The stories from Arizona prisons are horrifying.
A 43-year-old died from a staph infection. A 36-year-old died from delays in diagnosis and emergency care for an aortic dissection. Three men died from complications from metastatic cancer, which spread throughout their bodies due to delays in care. They all died excruciating deaths, their suffering aggravated by a failure to manage their pain properly.
Before these people died in 2017, they were among the 34,000 people housed in Arizona’s state prisons who are completely dependent upon the Arizona Department of Corrections (ADC) and its for-profit contractor, Corizon Health, for all medical and mental health care. ADC, in its own reviews, found that these deaths were “caused by or affected in a negative manner by healthcare personnel.” These findings came to light during a series of contempt hearings held earlier this year in federal court in Phoenix in Parsons v. Ryan, a case brought by the ACLU and the Prison Law Office.
But medical care is not the end of the horror for the people incarcerated in Arizona’s prisons. A lack of mental health care has been equally disastrous. In the spring of 2017, there were four suicides in three weeks in Arizona prisons, an astonishing rate of self-harm in a state prison system.
These deaths have occurred under the watch of the ADC in breach of a legal settlement reached more than three years ago in the Parsons case. The settlement was meant to protect the rights and health of incarcerated people, but ADC has not lived up to its requirements. The result: People in Arizona’s prisons are suffering and dying because of the state’s failures. Health care delayed can be, and often has been, a death sentence.
On June 22, 2018, the federal court issued a scathing order finding Arizona prison officials in contempt of court for ADC’s ongoing failure to provide basic health care to the people in its custody. U.S. Magistrate Judge David K. Duncan fined ADC more than $1.4 million for numerous violations of the settlement agreement. Judge Duncan also ordered the appointment of an independent monitor to oversee the state’s monitoring of compliance with the Parsons settlement and ordered that ADC hire independent experts to advise it on how to provide adequate medical care to our clients. “Defendants and their contractor are at times more interested in obtaining compliance with the Stipulation by playing a shell game than by providing care to the Plaintiff Class,” Judge Duncan wrote.
Prior to the issuance of the contempt order, Judge Duncan had warned the state in October 2017 that there were more than two dozen performance measures in the settlement agreement that they were chronically and profoundly noncompliant with. These included such basic requirements as ensuring that prisoners received their chronic care and psychotropic medications without interruption and that urgent outside specialist appointments be completed within 30 days of referral. Even after that warning, the state and Corizon were unable or unwilling to provide adequate health care.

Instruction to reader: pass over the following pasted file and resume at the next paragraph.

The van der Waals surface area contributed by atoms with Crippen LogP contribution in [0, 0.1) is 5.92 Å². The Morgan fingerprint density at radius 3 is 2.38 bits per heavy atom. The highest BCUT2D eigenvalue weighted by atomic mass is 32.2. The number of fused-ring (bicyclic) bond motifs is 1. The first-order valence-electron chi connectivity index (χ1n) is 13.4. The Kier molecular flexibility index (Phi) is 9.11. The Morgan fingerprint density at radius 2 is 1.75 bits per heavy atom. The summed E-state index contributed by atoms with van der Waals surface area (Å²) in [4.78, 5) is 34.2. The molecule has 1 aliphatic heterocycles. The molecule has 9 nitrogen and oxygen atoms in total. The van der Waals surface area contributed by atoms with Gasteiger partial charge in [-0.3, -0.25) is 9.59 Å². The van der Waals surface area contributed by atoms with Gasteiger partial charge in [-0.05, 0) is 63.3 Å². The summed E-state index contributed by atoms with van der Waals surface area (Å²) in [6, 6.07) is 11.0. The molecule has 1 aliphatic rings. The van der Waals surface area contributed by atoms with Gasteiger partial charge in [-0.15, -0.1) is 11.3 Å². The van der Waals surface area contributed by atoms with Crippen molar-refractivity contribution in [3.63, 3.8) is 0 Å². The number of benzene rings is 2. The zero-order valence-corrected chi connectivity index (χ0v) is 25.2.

Contempt is the strongest sanction available to a court. A judge turns to this tool only after all other efforts to enforce compliance have failed. Make no mistake: ADC has failed to comply, and contempt is how the court can bring it into line and protect Arizona prisoners. In his contempt order, Judge Duncan wrote: “The inescapable conclusion is that Defendants are missing the mark after four years of trying to get it right. Their repeated failed attempts, and too-late efforts, to take their obligation seriously demonstrate a half-hearted commitment that must be braced. … Accordingly, it appears the Court must do what Defendants will not: compel compliance with the [Parsons settlement].”
This contempt order came after years of reports to the court by the ACLU and the Prison Law Office of ADC’s continuing and flagrant noncompliance. In earlier reports to the court in 2015 and 2016, correctional health care experts documented grossly deficient medical care. Examples included a 44-year-old woman who bled to death after being given medication that was known to harm patients with her condition and a 59-year-old cancer patient whose massively infected wounds were swarmed by flies in the days before he died. Former Corizon employees have come forward to blow the whistle about the inadequate medical and mental health care provided to Arizona prisoners.
The contempt order is meant to force the Arizona Department of Corrections to follow the law and protect the lives and health of prisoners. Whether the department will finally do its duty and provide the people under its care with the health care they deserve is uncertain. But we’ll be watching to make sure department officials follow through, for now, and for good.